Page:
workings, a distance of % mile. Owing1
to the hardness of the rock it was difficult to get the volume of air from so
long a pipe line, that it was found ne-
��TW? commence boring in the drift
on Friday morning. The future looks
very bright for this group.'
J. Wichser and J. Marsh are forgintr
ahead with development on the Vende-
ComnUnnV0fAG,reenwood' for a Seat��e
company   a long cross cut tunnel is
being  driven  to  tap  two  leadsA?
present the tunnel is in over 110 feet
hnnfT?^    living    quarters    were
Sthat<h2f mi2e last year- A bl*ck-
smith shop and a compressor house
was also erected. The compresso? fa
driven by a Ford motor, and a water-
The City has received a new consignment of meters from the Sangami
Electric Company of Toronto. These
have been tested and sealed by the Dominion Electric Inspector and are now
being installed.
A Stylish Haircut or an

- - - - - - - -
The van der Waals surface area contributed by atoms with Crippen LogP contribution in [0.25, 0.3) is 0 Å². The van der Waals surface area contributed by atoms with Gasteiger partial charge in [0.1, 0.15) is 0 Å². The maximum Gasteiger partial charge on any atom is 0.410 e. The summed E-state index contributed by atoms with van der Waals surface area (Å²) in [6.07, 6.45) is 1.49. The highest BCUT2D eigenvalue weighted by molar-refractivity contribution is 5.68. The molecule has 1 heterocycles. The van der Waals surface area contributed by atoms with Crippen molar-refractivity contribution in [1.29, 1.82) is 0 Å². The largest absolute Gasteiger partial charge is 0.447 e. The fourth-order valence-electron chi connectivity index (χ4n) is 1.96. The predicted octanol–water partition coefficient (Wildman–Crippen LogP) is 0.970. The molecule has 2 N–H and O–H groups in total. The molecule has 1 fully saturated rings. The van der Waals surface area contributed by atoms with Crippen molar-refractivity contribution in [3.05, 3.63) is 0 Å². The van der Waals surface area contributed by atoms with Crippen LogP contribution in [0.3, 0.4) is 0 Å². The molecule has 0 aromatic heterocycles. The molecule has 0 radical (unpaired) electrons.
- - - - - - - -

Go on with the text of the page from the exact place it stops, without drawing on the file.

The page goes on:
Easy Shave
may be had at
Located in Ellen Trounson's Store
Mrs. W. B. Stewart and family left
for Lillooet^ onWednesday, morning to
"join her husband who was transferred
to that point some months ago. The
Ledge joins with Mrs. Stewart's many
friends in wishing her and the
family success in their new home.
Intermediate Play-Off
In Grand forks Rink
diSeenlav0n��rSayrB0Undai'y In^me-
fof Grnnn VX��** game is scheduled
uarv ff FnVkS m Sa<���'day, Feb-
uary, nth. Greenwood Intermediates
champions of the Boundary^ wfll X
against the winners of East and West
Kootenay play-offs.
tS^STJ? be ei^he1' Michel or
Febv 5?h ��f ,iamS Play in ^ ���